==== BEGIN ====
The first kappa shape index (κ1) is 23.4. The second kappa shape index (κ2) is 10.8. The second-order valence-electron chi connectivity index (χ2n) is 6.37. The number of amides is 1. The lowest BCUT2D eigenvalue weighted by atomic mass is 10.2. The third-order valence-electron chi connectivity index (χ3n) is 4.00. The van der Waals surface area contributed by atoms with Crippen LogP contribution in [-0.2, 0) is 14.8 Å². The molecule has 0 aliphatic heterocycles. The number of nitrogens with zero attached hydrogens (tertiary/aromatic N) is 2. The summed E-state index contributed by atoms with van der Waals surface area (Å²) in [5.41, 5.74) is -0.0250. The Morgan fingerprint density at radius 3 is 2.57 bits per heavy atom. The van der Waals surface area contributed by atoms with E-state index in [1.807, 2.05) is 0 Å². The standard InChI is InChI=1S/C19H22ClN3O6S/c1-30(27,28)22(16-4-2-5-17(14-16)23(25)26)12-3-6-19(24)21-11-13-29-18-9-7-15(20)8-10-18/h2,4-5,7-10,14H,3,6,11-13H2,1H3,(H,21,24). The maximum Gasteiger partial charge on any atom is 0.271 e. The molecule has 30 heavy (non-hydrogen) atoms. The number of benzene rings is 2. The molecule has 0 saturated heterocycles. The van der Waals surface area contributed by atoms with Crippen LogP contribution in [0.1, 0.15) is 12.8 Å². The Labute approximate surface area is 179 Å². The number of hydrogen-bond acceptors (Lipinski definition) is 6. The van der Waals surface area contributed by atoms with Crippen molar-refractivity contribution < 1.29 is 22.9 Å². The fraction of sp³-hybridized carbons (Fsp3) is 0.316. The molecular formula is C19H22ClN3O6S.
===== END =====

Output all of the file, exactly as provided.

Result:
The first kappa shape index (κ1) is 23.4. The second kappa shape index (κ2) is 10.8. The second-order valence-electron chi connectivity index (χ2n) is 6.37. The number of amides is 1. The lowest BCUT2D eigenvalue weighted by atomic mass is 10.2. The third-order valence-electron chi connectivity index (χ3n) is 4.00. The van der Waals surface area contributed by atoms with Crippen LogP contribution in [-0.2, 0) is 14.8 Å². The molecule has 0 aliphatic heterocycles. The number of nitrogens with zero attached hydrogens (tertiary/aromatic N) is 2. The summed E-state index contributed by atoms with van der Waals surface area (Å²) in [5.41, 5.74) is -0.0250. The Morgan fingerprint density at radius 3 is 2.57 bits per heavy atom. The van der Waals surface area contributed by atoms with E-state index in [1.807, 2.05) is 0 Å². The standard InChI is InChI=1S/C19H22ClN3O6S/c1-30(27,28)22(16-4-2-5-17(14-16)23(25)26)12-3-6-19(24)21-11-13-29-18-9-7-15(20)8-10-18/h2,4-5,7-10,14H,3,6,11-13H2,1H3,(H,21,24). The maximum Gasteiger partial charge on any atom is 0.271 e. The molecule has 30 heavy (non-hydrogen) atoms. The number of benzene rings is 2. The molecule has 0 saturated heterocycles. The van der Waals surface area contributed by atoms with Crippen LogP contribution in [0.1, 0.15) is 12.8 Å². The Labute approximate surface area is 179 Å². The number of hydrogen-bond acceptors (Lipinski definition) is 6. The van der Waals surface area contributed by atoms with Crippen molar-refractivity contribution < 1.29 is 22.9 Å². The fraction of sp³-hybridized carbons (Fsp3) is 0.316. The molecular formula is C19H22ClN3O6S.